Here’s the long overdue report from my day at the WorldCon 75, my first ever time attending. The event was held on August 9-13 in my home country, Finland, so it was a once in a life-time chance to experience it with a minimum trouble. I originally thought to attend the entire five days, but life intervened in the form of work, and so I could only attend on Saturday. I tried to make the most of it by planning a full day.

I arrived at the conference centre about fifteen minutes after the doors opened at nine in the morning, and the queue was already at least fifty metres long. It caused me a few palpitations until I figured it was the line for people who hadn’t purchased their day passes in advance. I had, so I just walked past, trying not to look gleeful. Half an hour later I felt bad for all those people when it was announced that the day was sold out, which left most of them outside. The queue for pre-purchased passes was three persons long, the shortest line for me the entire day. I…

Reading recap: August

August was my worst reading month so far and I only managed to finish two books. I have no excuses other than that I was busy working. I did start two more books, but I didn’t manage to finish them in August. And even though I read eight books in July, I’m now two books behind the schedule in my reading challenge of fifty-five books. I’ll have to step up. As has been my habit throughout the year, one book was from my reading list and the other wasn’t.
First book was Ride the Storm by Karen Chance, the long-awaited next chapter in her Cassandra Palmer urban fantasy series of time-travelling Pythia and her entourage of vampires, demons and mages. One vampire and one mage in particular. As always, it was a wild romp through space and time – at times a bit too wild. The first part of the book was constant tumbling from crisis to battle and back with no breathers or plot development in between, as if the author was afraid that the reader will get bored if something earth-shattering isn’t co…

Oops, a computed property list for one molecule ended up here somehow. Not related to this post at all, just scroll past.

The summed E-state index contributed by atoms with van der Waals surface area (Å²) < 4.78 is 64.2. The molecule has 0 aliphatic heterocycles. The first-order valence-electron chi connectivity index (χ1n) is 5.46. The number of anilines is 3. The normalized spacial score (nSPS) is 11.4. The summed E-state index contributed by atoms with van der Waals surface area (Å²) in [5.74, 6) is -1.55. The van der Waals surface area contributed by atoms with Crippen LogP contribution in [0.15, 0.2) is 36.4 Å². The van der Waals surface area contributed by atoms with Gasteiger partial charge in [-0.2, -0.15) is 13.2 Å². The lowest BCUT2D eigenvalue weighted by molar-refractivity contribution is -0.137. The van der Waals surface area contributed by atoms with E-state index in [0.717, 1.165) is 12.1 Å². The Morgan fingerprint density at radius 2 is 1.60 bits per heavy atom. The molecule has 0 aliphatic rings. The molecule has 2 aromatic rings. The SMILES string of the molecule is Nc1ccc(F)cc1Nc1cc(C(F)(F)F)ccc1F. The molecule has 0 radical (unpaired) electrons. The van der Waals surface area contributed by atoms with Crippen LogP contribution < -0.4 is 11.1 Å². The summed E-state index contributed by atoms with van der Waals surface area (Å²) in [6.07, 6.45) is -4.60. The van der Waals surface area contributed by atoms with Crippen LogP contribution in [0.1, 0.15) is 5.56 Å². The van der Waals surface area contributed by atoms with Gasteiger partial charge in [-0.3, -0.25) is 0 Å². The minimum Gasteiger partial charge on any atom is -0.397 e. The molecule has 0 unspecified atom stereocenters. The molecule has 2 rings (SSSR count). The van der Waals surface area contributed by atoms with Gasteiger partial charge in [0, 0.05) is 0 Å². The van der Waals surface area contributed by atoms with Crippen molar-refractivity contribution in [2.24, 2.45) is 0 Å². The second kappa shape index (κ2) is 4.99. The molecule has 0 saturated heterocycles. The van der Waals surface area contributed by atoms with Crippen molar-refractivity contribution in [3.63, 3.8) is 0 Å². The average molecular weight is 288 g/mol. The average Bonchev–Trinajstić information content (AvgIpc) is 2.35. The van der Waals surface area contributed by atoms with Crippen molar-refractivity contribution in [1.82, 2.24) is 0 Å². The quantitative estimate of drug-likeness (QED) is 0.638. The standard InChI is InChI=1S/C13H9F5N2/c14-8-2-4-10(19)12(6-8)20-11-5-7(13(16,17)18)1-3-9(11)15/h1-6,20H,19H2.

Working with the editor: a case study

Editing has been on my mind lately, as I’ve been preparing Tracy Hayes, P.I. with the Eye for publishing. As a happy coincidence, Delilah S. Dawson had a lengthytweet chain about the topic too, prompted by her annoyance with aspiring authors unwilling to make changes that editors suggest to their books. Her response, in short, was that no author escapes the changes, so you’d better get used to them from the start. Her notes are useful to read in full.

She was speaking from the point of view of a traditionally published author who has more than one set of editors making suggestions and demands, all of which strive to make the book as good as possible. She doesn’t claim it’s easy to let other people to have their say, but that it’s necessary.
Listening to one’s editor is even more crucial for self-publishing authors, as we lack the gatekeepers of traditional publishing. If you’re lucky, you find one who understands your writing, and who isn’t afraid to tell you how you can improve it. If …